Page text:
Cribbage is a card game where players race to accumulate points by forming certain combinations of cards over a series of hands. Each hand consists of two types of scoring opportunities. During the 'play,' participants take turns playing cards and make combinations involving both their own cards and their opponents' cards. Once the play is complete there is the 'show,' where players make combinations involving their own cards and a single shared starter card. We describe below the standard version of Cribbage for two players; variations for three, four, and six player games also exist.

Cribbage is played with a standard deck of 52 cards. Each card is assigned a value for counting: aces count as ones, face cards count as 10, and all other cards count as their numerical value. When considering runs, all of the cards are considered in the standard order with aces low only.

The dealer deals six cards to each of the players. Each player then discards two of her cards face-down into the center of the table. These four cards form the 'crib' and will be used by the dealer during the show at the end of the hand.

After all players discard into the crib, the non-dealer cuts the deck. The dealer then turns over the top card and places it face-up on top of the discard pile. This card is called the 'starter' and will act as part of all players' hands during the show. If the starter is a Jack, the dealer immediately scores two points. This is called scoring for 'his heals.'

Starting with the non-dealer, the players alternate turns playing a single card face-up and stating the sum of the counting value of all cards played by both players. This total must not exceed 31. If a player has no cards left that will keep the total at 31 or lower then the player says "go" and her turn is skipped. The remaining player earns one point for the 'go' and must play cards so long as she is able to do so. The play then continues with the count reset to zero and with the player who called 'go' playing first in the new sequence. If a player brings the total to exactly 31 then she earns a point (this is in addition to the point for the go, which will also always be earned in this situation).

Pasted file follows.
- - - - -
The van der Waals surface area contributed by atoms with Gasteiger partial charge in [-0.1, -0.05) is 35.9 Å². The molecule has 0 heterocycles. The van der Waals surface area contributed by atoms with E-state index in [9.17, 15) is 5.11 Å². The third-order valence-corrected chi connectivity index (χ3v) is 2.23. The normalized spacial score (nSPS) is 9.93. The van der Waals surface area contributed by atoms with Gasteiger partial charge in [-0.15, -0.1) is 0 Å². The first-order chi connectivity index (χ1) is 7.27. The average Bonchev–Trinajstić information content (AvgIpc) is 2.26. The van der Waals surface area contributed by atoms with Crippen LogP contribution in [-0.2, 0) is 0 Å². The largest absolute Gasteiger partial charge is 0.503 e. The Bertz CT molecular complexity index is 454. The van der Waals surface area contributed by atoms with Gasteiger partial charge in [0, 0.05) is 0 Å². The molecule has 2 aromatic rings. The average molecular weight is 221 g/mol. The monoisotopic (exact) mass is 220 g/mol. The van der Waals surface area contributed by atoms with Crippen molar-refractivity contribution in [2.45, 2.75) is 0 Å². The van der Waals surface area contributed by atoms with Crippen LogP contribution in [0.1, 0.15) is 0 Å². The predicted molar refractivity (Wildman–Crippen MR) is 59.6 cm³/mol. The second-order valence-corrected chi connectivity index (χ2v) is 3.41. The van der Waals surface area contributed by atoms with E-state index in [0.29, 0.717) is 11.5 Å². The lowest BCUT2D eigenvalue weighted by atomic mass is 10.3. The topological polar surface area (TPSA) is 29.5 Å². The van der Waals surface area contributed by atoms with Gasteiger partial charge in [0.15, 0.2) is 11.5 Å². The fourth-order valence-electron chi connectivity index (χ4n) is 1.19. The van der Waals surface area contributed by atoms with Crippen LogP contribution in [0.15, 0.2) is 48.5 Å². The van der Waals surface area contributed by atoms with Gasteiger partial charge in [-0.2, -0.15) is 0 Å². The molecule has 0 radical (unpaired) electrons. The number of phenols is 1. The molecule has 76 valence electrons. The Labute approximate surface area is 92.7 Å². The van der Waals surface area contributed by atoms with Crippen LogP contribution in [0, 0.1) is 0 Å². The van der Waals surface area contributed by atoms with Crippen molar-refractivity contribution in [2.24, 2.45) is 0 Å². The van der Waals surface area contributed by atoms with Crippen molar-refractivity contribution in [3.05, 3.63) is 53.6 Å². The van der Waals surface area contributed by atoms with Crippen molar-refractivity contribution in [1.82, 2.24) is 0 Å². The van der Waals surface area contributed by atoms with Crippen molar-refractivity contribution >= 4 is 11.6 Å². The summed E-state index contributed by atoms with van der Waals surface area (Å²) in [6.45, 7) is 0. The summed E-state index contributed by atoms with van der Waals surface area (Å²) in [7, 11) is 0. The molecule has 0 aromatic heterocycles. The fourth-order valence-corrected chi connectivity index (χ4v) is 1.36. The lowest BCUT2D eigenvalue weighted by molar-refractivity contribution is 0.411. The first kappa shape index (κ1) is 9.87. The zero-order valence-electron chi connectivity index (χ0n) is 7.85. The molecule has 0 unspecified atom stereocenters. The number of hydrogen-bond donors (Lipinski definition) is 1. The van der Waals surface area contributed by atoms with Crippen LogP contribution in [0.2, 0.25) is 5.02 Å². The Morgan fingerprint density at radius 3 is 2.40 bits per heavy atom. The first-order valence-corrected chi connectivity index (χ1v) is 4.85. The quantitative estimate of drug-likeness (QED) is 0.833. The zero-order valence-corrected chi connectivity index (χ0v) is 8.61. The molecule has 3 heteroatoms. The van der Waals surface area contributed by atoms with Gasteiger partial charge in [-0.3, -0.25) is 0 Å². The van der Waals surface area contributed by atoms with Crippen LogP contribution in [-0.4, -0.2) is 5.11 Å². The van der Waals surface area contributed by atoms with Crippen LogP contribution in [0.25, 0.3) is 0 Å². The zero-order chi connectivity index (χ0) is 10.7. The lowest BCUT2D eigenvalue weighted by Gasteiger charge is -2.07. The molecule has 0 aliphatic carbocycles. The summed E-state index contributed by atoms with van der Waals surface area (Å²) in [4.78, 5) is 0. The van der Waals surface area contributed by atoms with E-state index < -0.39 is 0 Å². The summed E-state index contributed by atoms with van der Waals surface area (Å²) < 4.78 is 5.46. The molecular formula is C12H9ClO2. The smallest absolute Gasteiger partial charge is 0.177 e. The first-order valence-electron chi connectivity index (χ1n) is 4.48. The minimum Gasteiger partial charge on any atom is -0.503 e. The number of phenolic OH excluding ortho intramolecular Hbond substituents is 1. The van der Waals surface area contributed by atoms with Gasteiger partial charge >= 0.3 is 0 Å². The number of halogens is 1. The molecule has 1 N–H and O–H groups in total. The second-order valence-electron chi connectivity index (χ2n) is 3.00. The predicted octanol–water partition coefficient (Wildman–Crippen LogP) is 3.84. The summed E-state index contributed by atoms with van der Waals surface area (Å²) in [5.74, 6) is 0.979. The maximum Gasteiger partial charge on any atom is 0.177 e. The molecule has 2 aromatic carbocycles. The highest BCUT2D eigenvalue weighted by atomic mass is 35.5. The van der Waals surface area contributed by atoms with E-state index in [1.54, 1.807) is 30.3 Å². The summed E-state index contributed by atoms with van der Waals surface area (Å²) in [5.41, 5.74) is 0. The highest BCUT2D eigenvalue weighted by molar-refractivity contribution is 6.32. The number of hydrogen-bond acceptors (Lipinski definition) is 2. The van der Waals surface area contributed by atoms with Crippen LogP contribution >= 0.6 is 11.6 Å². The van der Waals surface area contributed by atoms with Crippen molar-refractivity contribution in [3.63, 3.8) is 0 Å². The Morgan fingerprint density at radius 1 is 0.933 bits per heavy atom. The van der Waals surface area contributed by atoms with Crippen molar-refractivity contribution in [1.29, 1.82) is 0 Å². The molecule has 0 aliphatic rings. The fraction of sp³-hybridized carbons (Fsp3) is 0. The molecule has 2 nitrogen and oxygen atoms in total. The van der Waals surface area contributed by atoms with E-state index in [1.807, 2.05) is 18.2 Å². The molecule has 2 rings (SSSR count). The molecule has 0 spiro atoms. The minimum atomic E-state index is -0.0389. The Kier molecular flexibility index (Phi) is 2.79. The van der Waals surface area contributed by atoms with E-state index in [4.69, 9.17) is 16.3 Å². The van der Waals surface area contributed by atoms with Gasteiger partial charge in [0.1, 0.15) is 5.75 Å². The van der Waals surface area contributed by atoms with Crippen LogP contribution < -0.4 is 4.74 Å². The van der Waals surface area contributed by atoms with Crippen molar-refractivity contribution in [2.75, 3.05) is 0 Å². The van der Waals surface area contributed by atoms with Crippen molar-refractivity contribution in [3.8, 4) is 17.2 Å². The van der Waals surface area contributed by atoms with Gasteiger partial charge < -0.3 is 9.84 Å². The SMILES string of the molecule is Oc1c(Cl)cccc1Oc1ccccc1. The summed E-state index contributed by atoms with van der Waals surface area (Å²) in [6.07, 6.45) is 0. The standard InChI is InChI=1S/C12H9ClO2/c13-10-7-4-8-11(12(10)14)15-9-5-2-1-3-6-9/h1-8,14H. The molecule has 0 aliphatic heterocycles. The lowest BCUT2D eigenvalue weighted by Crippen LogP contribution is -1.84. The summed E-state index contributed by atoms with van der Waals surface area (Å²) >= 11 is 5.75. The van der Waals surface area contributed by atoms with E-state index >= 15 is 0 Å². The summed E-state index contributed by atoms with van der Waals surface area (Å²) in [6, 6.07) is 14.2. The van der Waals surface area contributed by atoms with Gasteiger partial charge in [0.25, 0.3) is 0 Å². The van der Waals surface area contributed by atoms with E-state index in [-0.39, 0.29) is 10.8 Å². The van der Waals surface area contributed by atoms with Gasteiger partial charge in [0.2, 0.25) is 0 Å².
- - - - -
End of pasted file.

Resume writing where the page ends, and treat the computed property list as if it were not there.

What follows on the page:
Play continues in this manner until no players have any cards remaining in their hand. When a player runs out of cards it is treated as a go. In particular, the last person to play will always score at least one point.

During the play points are also scored for completing various combinations of cards. The scoring combinations are:

In all cases, when the count is reset, all combinations are reset. For example, starting a new sequence with a card of the same rank as the last card of the previous sequence does not count as a pair.

Non-dealer plays a three and says "three".

Dealer plays a three, says "six for two" and pegs two points for the pair.

Non-dealer plays a three, says "nine for six" and pegs six points for the triple.

Dealer plays a six, says "fifteen for two" and pegs two points for the fifteen.

Non-dealer plays a five and says "twenty."

Dealer plays a four, says "twenty-four for four" and pegs four points for the straight (3,6,5,4).

Non-dealer plays a six, says "thirty for three" and pegs three points for the straight (5,4,6).

Dealer has only a seven left in his hand and says "go". The non-dealer has no cards left and therefore can make no more plays and pegs one point for the go.

The Dealer plays his seven, says "seven" and scores one point for playing the last card. Note that the dealer does not score for the (5,4,6,7) straight since the seven is part of a new sequence.

After all cards have been played the players score the points in their hands, starting with the non-dealer, then the dealer, then the crib (which is scored by the dealer). Each player's hand consists of the four cards that she did not put into the crib as well as the starter card. In the show, the scoring combinations are:

- 2 points for each combination of cards that total 15.